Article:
If all humans disappeared: what an Earth would become in a year of loneliness

Dmytro IvancheskulLife
An Earth without humans would become a kingdom of animals and plants. Source: Fabien Barrau/collage OBOZREVATEL

If humans suddenly and for no reason disappeared from planet Earth, it would most likely turn into an animal and plant kingdom within a year. But cities, roads and other infrastructure, with few exceptions, would exist pretty much the same.

Carlton Basmajian, associate professor of community and regional planning, urban design, University of Iowa, wrote this in an article for The Conversation.

Silence and dust

According to him, the first thing that would strike the Earth without people is silence. If anyone were to enter such an orphaned planet, they would immediately realise how much noise people actually create.

"If people just disappeared and you could go back to Earth to see what happened a year later, the first thing you would notice would not be with your eyes. It would be with your ears. The world would be quiet," he wrote.

Basmajian explained that everything created by humans fills the world with noise that doesn't stop for a moment. It is not only about a variety of vehicles and factories, but even buildings made by people.

The second thing that would catch your eye would be that the sky would be bluer and the air would be cleaner, because all the factories that have been polluting the earth's atmosphere for years would stop working.

"Wind and rain would clean the surface of the Earth; all the smog and dust that humans create would disappear," he is convinced.

Electricity would also disappear, as there would be no one to maintain and feed the power plants.

Moreover, you would most likely not find a single drop of water in the tap. Basmadjian suggests that most underground pipes would not survive the winter, as standing water would freeze in them and cause ruptures. And water pipes do not work by themselves, so one way or another, centralised water supply is a thing of the past.

The scientist explains that if you went home, you'd be surprised at how much dust had collected there in a year. In real life, we do not notice dust as it is constantly being carried around by fans, air-conditioning systems and even draughts in the flat or house. People themselves also "kick up" dust (even when just walking around), preventing it from accumulating on all surfaces.

Animal and plant kingdoms

Plants will become one of the dominant species on Earth, as the only threat to them will be animals - the real dominant species. In a year, grass will not only have reached its maximum size but weeds will have taken root everywhere.

Cities may also see plants and trees unseen before, since no one will control their spread any longer.

Apart from the unheard of silence, there will probably be a constant sound, the nature of which will not immediately become clear. We are talking about hordes of insects, which, without human intervention, would proliferate like never before.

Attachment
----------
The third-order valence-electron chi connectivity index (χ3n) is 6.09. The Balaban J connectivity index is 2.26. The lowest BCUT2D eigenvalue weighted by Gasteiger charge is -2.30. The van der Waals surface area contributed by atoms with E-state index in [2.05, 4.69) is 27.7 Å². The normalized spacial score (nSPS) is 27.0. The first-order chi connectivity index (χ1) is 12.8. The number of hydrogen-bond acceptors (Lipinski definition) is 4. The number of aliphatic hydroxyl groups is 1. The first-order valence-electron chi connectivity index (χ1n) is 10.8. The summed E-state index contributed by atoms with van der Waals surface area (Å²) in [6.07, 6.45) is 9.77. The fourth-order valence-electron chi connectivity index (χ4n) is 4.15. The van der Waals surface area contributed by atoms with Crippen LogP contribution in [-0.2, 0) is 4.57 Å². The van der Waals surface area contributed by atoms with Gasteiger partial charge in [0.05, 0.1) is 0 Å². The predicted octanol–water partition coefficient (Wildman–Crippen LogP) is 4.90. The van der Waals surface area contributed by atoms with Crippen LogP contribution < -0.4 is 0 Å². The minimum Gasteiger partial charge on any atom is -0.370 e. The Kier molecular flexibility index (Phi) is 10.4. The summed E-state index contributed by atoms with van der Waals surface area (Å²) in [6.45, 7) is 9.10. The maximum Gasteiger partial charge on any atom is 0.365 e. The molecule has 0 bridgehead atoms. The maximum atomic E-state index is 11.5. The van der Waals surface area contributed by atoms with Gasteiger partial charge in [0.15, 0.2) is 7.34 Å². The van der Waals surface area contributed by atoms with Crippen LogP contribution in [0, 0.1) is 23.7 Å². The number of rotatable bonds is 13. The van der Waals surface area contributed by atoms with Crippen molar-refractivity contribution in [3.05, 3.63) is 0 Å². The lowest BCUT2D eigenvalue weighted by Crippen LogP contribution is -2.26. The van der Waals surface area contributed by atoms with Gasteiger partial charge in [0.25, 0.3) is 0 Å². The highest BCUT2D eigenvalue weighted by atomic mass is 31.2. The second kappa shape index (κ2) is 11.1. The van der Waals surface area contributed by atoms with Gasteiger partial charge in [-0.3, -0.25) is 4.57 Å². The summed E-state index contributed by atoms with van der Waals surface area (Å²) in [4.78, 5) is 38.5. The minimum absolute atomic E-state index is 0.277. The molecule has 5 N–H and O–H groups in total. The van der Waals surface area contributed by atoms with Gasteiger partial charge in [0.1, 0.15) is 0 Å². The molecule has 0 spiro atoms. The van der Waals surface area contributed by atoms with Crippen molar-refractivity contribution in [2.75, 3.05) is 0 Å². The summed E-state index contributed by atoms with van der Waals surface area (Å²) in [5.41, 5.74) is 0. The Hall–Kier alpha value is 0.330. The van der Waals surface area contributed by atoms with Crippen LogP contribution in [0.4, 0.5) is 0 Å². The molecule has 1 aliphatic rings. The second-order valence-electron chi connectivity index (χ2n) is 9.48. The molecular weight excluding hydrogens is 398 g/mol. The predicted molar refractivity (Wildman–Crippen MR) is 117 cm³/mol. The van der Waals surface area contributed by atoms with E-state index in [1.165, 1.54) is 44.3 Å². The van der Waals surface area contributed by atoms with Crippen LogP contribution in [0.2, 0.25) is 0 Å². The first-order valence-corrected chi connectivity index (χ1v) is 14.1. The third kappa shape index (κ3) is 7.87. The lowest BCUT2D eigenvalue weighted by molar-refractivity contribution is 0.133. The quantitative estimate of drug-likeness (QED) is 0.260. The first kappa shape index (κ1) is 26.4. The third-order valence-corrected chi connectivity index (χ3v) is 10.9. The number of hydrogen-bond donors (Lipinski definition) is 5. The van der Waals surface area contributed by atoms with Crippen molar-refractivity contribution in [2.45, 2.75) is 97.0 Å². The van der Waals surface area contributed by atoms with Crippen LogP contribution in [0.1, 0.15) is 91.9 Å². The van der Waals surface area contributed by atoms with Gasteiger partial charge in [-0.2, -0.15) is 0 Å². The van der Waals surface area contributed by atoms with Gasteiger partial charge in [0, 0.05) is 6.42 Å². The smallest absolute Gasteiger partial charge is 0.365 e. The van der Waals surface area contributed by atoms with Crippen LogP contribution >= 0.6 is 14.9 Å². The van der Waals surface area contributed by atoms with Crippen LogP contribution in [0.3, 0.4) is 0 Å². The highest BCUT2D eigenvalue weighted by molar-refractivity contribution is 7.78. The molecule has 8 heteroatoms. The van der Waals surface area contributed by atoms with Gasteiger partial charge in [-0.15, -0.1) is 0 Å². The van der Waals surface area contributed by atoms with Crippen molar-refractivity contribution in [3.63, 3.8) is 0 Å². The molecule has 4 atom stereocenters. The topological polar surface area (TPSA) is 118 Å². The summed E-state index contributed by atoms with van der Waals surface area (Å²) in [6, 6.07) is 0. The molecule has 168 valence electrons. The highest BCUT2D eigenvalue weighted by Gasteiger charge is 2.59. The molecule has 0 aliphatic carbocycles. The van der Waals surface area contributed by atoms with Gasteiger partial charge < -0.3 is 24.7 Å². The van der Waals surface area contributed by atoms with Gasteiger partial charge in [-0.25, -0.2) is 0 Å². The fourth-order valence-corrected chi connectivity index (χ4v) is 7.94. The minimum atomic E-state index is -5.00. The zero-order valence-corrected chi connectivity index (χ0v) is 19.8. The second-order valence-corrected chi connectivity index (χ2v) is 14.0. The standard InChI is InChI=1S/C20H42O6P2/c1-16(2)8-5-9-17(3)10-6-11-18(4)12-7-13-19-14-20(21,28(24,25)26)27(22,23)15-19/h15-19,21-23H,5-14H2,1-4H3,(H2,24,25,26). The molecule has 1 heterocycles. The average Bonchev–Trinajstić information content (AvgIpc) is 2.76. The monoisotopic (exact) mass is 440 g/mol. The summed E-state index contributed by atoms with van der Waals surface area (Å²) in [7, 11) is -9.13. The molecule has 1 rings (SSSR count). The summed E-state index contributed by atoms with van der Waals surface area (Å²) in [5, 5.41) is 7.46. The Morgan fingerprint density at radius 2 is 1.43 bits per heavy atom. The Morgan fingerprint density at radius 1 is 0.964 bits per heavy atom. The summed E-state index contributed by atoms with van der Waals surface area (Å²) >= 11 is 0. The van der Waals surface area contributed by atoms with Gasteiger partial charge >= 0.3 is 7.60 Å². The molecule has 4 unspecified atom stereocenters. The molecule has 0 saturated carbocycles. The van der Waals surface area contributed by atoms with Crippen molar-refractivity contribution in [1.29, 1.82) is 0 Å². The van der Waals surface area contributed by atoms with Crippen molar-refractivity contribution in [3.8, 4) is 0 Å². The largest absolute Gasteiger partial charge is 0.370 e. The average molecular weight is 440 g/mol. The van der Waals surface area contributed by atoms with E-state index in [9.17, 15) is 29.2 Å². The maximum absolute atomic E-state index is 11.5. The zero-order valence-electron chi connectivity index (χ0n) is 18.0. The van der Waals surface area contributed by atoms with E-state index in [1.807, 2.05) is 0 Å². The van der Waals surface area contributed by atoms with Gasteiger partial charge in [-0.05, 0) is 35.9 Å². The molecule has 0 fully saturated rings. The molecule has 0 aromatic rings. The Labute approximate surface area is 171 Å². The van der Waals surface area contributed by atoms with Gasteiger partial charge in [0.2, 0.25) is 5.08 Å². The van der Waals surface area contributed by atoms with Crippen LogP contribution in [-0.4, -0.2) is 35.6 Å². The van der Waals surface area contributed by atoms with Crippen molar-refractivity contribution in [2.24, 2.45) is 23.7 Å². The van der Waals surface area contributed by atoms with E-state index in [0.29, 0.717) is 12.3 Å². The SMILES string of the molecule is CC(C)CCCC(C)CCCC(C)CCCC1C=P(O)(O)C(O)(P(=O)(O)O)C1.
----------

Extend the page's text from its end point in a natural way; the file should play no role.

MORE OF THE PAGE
There would be an awful lot of small beasts on the streets. The first to dare, according to Basmadjian, would be mice, marmots, raccoons, foxes and others. The large forest animals would have braved the big cities a little later.

The night-time of the earth would also change dramatically. The only source of light would be the moon and the stars, of which there would be many more in the clear and dark sky. The nocturnal animals would also be greatly enlivened.

Domestic animals - such as cows - would become prey to bears and wolves, while cats and dogs would become feral.

The end of everything

Among the negatives are natural fires. Since no one will now control their spread, fires caused by lightning will occur more often and last longer before they burn out on their own.

Concrete infrastructure, the scientist is convinced, would look much the same. Roads, highways, bridges and buildings would begin to crack as a result of the movement of the earth's surface in about 10 years, and collapse even later. Subsequently, grass and even trees could simply sprout through the asphalt.

Metal infrastructure - such as bridges - would have rusted slowly, but could have survived for quite a long time, and in some situations for a century.

The dams that people built on the world's rivers and streams would have eroded.

The farmlands too would have reverted to the power of nature. Fields where corn, potatoes or tomatoes were grown would have been overrun by wild plants.

Looking further afield, according to Basmajian, signs of today's world would be barely recognisable in a thousand. Some buildings might have remained here and there, but that would have been just a fluke.

OBOZREVATEL also previously told what will happen when the Earth's rotation accelerates.

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